WORLD HERITAGE STATUS
Journey of Kakatiya Heritage Trust (KHT), which commenced in 2009 when they formed the Trust with the clear aim of getting international recognition for Kakatiya Heritage. Trust asserted that the inscription of Ramappa Temple as World Heritage is only a milestone but not the end of the journey. In fact there is much more to do in the journey ahead to work on number of other Kakatiya monuments in the next decade.
The journey began in 2010 when Telangana agitation was at its peak. The then Culture Minister, Smt. Geetha Reddy, gave initial impetus to the work of the Trust by officially forming a committee of all stakeholders with KHT as coordinators. During this time, the Trust was able to put the Kakatiya proposals in the tentative list of World Heritage. We thank her for providing the initial momentum.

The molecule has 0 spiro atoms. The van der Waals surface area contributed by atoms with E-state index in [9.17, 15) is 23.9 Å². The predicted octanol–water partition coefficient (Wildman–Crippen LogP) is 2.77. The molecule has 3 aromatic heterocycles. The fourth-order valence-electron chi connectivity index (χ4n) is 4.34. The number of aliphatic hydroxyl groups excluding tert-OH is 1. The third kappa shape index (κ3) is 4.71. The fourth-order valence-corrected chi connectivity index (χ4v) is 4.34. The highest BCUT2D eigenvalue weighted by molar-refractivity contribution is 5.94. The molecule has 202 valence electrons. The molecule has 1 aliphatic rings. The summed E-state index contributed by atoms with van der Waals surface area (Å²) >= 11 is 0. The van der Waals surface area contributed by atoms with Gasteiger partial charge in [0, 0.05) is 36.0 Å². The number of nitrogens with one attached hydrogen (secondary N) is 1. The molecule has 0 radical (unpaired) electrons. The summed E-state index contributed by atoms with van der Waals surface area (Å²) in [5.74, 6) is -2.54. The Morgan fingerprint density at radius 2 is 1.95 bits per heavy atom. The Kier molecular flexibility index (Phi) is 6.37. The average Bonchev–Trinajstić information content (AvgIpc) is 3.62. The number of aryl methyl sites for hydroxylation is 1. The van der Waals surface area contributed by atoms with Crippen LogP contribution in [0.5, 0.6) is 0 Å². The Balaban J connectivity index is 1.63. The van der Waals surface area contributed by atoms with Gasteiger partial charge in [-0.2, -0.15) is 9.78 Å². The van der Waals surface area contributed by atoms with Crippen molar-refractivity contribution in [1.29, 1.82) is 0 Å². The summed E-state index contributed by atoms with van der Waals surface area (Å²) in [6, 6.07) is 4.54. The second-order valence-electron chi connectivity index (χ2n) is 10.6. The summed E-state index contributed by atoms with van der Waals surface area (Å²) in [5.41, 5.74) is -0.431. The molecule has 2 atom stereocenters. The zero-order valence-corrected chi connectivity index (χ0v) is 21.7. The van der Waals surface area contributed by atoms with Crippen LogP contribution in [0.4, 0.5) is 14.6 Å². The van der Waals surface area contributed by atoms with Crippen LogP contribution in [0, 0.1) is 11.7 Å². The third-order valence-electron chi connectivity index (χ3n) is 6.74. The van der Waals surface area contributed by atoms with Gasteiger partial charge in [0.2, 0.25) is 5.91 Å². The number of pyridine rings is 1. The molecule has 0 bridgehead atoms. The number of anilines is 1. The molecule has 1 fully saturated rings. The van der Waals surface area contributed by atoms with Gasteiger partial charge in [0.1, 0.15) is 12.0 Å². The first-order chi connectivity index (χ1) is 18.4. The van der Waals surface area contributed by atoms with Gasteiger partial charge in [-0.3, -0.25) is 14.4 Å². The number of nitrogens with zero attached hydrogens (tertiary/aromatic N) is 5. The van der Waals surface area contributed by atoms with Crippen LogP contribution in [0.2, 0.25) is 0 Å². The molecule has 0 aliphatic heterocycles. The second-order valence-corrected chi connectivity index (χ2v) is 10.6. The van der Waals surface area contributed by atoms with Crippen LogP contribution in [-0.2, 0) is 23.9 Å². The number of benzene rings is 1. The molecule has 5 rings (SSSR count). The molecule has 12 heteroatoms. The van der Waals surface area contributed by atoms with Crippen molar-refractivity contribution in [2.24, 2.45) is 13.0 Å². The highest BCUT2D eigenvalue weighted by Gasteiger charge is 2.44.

With the formation of Telangana new momentum was gained in KHT’s work to promote Kakatiya Heritage. With the help of Telangana Government, the Trust has started the Nomination Campaign in 2016. But only with the personal intervention of Chief Minister Shri. Chandra Shekar Rao taking up with the Hon’ble Prime Minister Shri Narendra Modi, the Ramappa could become India’s nomination to UNESCO in 2019. We thank the CM, Minister Culture and all officials of Telangana involved in the nomination process.
The Nomination Dossier was prepared by the Trust with minimal cost of hiring one architect Mr. Surya Narayan Murthy, who did a tremendous job. The policy aspects of dossier were covered by B.V. Papa Rao with his experience in dealing with UNESCO and technical aspects were undertaken by Prof.M.Pandu Ranga Rao with his vast knowledge of geo-technical engineering of Kakatiyas. Mrs.Choodamani Nandagopal’s work was very helpful for defining artistic aspects of the Temple. This challenge of preparing an effective dossier could not have been completed without the active help of Directorate of Heritage, Telangana and Directorate of World Heritage Division of ASI.